Ok, I’m Kay Mzizi originally from Eastern Cape, Phonqho I came in 1985 to Durban and worked at the harbor, offloading goods.

Thank you sir

No thank you.

 

 

 

January 20, 2015

KASI 2 KASI TOUR – Woza eNanda Heritage Route

Date: Sunday 1 February 2015

Times: 10hoo – 18h00

Departure point – GREEN HUB, Blue Lagoon, Durban

Tour description

Experience the Shisanyama barbecue brunch at Under the Moon Lounge. Discover the cultural soul of Inanda and feel this township dynamic atmosphere as you walk in the steps of some of the world’s great leaders. Get a chance to pay respects to Dr. John Dube at Ohlange High School where Nelson Mandela cast his vote in South Africa’s long-awaited first democratic elections.

Hear the story behind these great leaders and learn about the times when they walked the same footpaths and walkways that you will be stepping in. Cross into the rural Mzinyathi area and learn about the spiritual significance of the waterfall of the same name. Get a chance to enjoy mountain biking, watersports and or any available activity at Inanda Dam as you waiting to enjoy the tour-end braai with other traveler’s before heading back home.

Tour itinerary

11:h00 Departure from Green Hub to Under the Moon Lounge for a Shisa Nyama Experience +/- 30min drive
11:30 – 12:30 Shisa Nyama brunch at Under the Moon Lounge 1hr
12:30 Departure from Under the Moon Lounge to Gandhi Settlement – 15min drive
13:15 Departure from Gandhi Settlement to Shembe Settlement of Ekuphakameni -30min drive
14:h00 Departure from Shembe Settlement of Ekuphakameni to Ohlange Institute -10min drive
14:40 Departure from Ohlange Institute to Mzinyathi Falls -15min drive
15:30 Departure from Mzinyathi Water Fall to eNanda Adventures -30min drive
16:00 – 17:00 Tour end braai at INanda Dam 1hr
18:00 Departure from Inanda Adventures to Greenhub, Blue Lagoon +/- 45min drive
19:00 TOUR END

This fully guided tour includes transportation with a Luxury Bus, Shisa Nyama Experience (barbeque) and Tour end braai (2 Meals)

NB: Additional beverages at your own cost.

For more information, please contact Lwazi Nqetho on 083 553 7898 | info@shadowstavern.com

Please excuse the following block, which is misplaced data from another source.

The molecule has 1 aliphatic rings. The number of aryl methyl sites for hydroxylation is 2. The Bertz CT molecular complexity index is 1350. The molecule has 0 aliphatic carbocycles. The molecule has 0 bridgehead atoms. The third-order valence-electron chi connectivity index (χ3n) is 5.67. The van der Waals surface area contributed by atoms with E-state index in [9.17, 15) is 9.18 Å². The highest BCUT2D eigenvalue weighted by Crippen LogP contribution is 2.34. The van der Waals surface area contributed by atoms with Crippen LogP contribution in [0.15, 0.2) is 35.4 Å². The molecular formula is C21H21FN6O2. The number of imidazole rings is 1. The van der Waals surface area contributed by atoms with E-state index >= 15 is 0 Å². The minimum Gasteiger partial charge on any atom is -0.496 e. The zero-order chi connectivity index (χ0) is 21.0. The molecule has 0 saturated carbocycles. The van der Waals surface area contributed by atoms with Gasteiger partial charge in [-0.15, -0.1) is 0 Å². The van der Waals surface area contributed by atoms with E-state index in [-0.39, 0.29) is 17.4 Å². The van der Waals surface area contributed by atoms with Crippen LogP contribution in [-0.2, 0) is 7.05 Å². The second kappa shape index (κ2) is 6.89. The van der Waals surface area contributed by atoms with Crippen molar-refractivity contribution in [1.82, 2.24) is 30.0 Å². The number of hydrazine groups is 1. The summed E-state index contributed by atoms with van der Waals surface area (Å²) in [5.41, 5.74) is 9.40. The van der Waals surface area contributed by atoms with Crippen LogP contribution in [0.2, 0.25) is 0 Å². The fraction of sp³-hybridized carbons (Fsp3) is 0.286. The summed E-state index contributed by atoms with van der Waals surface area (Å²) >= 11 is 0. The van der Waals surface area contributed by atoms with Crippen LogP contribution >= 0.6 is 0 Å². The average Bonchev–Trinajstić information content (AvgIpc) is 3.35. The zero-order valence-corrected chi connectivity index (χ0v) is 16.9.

November 25, 2014

Thandazile Mkhize – memories of Inanda

thandazile Mkhize English summary of an Interview with Thandazile Mkhize by Noluthando Ndwandwa at eNanda Newtown B on 2 October 2014.

Thandazile Mkhize is an elderly hard working woman whom I, Noluthando Ndwandwa, interviewed on the 2nd Of October 2014 this woman who was born and bred in Inanda and shares with us her most vivid memories of her childhood upbringing and that she was raised by a single parent, her mother being the bread winner in the home. Thandazile Mkhize, a 2nd born in 4 daughters tells us how Inanda was before and the changes it has gone through. She spent all her formative years in Ohlange and later moved to Newtown B section with her immediate family. She now stays with her son and grandchildren.

Before Inanda was in a rural setting and people planted fresh produce; they had cattle which would freely graze the lands (I managed to get an old photo showing how Inanda the Ohlange Area was before and after). People back then didn’t have many forms of entertainment; at the most they would visit relatives and go to church. She says that kind of setting really helped because it built their morals as children and they weren’t exposed to alcohol also she never had the urge to indulge in bad activities. Besides that she was afraid and she respected the elders. Regarding transport, she says they used Indian buses; there were no taxis and if the family was wealthy, they used the old model cars. But very few homes had cars, mostly they used buses; to go town it was R1.50 bus fare. Thandazile Mkhize sent a heartfelt message that she would like the youth to be more focused on school and empowering themselves and she pleads that government opens up job opportunities because it is saddening when graduates sit at home and they all have to live on a small government pension.Thandazile Mkhize is on the other hand very grateful for the new developments within the area like the Dube Mall and the New RDP houses they are about to receive.

Thandazile Mkhize speaks fondly of her mother and the Langa family, how they assisted in her upbringing especially since her mother was their domestic worker. The few cents she got would bring food and bread to the table and also the huge role that J.L DUBE played by bringing schools closer and western amenities like the library. With the skills offered in the school she is very grateful to Mafukuzela who was not selfish but threw the breads in the waters.

Summary by Nolunthando Ndwandwa

 

the old house Thandazile mkhize was Staying at in NewTown B the new RDP house

November 19, 2014

Interview with Mbuyiseni Simon Mnqayi about Thembalethu Primary School and Mshayazafe

IMG-20140924-WA0003Summary of an interview with Mbuyiseni Simon Mnqayi about Mshayazafe in Inanda: